|By PR Newswire||
|September 25, 2013 03:03 AM EDT||
SYDNEY, Sept. 25, 2013 /PRNewswire/ -- In 2012, the public healthcare sector in Australia was more than twice the size of the private healthcare sector in terms of hospital beds and total hospital expenditure. While private healthcare and other small to medium medical facilities do provide facilities management (FM) opportunities, it is mostly to small and medium FM companies. The larger and well-established FM providers will mostly come into play with the successful implementation of public private partnerships (PPPs) model in the healthcare sector.
New analysis from Frost & Sullivan (http://www.buildingtechnologies.frost.com), Strategic Analysis of Facilities Management Market in Healthcare – Australia, finds that the mature FM market for healthcare in Australia is expected to grow at a compound annual growth rate of 3.1 percent between 2012 and 2019. In 2012, 22 percent of the healthcare FM services were outsourced and 78 percent delivered in-house. Furthermore, 30 percent of the outsourced FM services was delivered as an integrated FM (IFM) solution, while 70 percent was delivered as 'other services'.
The consolidation of the healthcare sector has affected the business of smaller and medium healthcare facilities of general practitioners in Australia's major cities. To keep them afloat, there have been several state-based initiatives to expand the role of general practices and reduce the pressure on hospitals or nurse-led clinics. These new models provide additional opportunities to FM service providers.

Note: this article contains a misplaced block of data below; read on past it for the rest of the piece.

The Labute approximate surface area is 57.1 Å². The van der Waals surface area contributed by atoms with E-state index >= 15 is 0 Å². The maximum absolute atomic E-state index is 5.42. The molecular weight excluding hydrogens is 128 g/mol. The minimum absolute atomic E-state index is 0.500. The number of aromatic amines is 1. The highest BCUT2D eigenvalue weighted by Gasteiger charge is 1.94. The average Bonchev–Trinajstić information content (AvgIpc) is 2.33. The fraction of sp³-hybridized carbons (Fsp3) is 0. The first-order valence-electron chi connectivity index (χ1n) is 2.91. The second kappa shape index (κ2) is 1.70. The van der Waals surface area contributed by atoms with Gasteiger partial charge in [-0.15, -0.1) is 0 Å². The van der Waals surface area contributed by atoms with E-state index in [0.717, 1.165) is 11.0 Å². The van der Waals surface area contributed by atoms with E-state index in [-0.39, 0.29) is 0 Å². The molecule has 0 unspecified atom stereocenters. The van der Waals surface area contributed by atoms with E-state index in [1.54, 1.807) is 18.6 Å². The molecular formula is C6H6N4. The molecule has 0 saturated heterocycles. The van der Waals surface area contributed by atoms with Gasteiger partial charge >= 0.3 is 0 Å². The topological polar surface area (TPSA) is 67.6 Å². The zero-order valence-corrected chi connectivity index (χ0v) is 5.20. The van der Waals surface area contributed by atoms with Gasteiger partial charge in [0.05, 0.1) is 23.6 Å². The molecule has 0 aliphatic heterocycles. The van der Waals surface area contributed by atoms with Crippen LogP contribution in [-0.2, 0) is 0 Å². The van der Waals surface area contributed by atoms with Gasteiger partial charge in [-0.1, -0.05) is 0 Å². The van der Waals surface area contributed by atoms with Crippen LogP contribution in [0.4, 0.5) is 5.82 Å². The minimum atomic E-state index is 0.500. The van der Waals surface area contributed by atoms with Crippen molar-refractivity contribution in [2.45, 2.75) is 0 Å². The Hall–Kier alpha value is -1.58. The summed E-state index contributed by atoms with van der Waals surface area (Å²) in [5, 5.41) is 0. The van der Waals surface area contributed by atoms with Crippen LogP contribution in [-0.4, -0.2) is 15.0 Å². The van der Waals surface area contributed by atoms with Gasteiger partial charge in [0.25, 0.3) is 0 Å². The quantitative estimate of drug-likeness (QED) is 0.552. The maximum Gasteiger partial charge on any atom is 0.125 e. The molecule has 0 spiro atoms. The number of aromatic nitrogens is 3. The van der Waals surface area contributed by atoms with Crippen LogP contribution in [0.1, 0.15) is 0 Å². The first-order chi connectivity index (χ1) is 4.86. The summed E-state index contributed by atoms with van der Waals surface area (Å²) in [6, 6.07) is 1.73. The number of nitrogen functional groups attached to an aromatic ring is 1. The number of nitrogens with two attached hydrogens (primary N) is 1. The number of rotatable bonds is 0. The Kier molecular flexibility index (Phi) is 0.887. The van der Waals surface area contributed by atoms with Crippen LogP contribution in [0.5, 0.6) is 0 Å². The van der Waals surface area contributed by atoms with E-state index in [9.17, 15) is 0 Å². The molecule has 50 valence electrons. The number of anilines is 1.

"Furthermore, the expanding elderly population has placed a strain on Australia's healthcare workers and heightened focus on disease prevention," said Frost & Sullivan Energy & Environmental Consultant Nelly Appelhanz. "This intensified need for healthcare services has translated to greater FM requirements."
FM service providers will also feel buoyant about their prospects due to the steady investments in healthcare. The several new hospitals being built across Australia and the expected repairs and refurbishments of outdated healthcare facilities bode well for the FM market.
On the flip side, this spate of developments has constrained healthcare budgets. To lower the pressure on hospitals and reduce duration of hospital stays, the public healthcare sector is connecting primary health, community, and residential care services. While this augurs well for service providers that cater to community, aged care, and residential care facilities, FM companies will experience lower demand for facilities such as linen or food services.
In a changing marketplace, the FM market's success depends on its adaptability to advanced technology, shorter life-cycles of medical equipment, and smaller equipment size. The need for improved workflow effectiveness and energy efficiency has a telling effect on the new types of FM service types. These innovative services now offer sensors for automatic light or temperature adjustment and improved use of hospital floor space to serve more patients.
"Overall, FM service providers that understand the demands of existing hospitals and the ways to accommodate technology changes in these buildings will benefit from future FM outsourcing decisions in the healthcare sector," noted Appelhanz.
If you are interested in more information on this research, please send an email to Donna Jeremiah, Corporate Communications, at email@example.com, with your full name, company name, job title, telephone number, company email address, company website, city, state and country.
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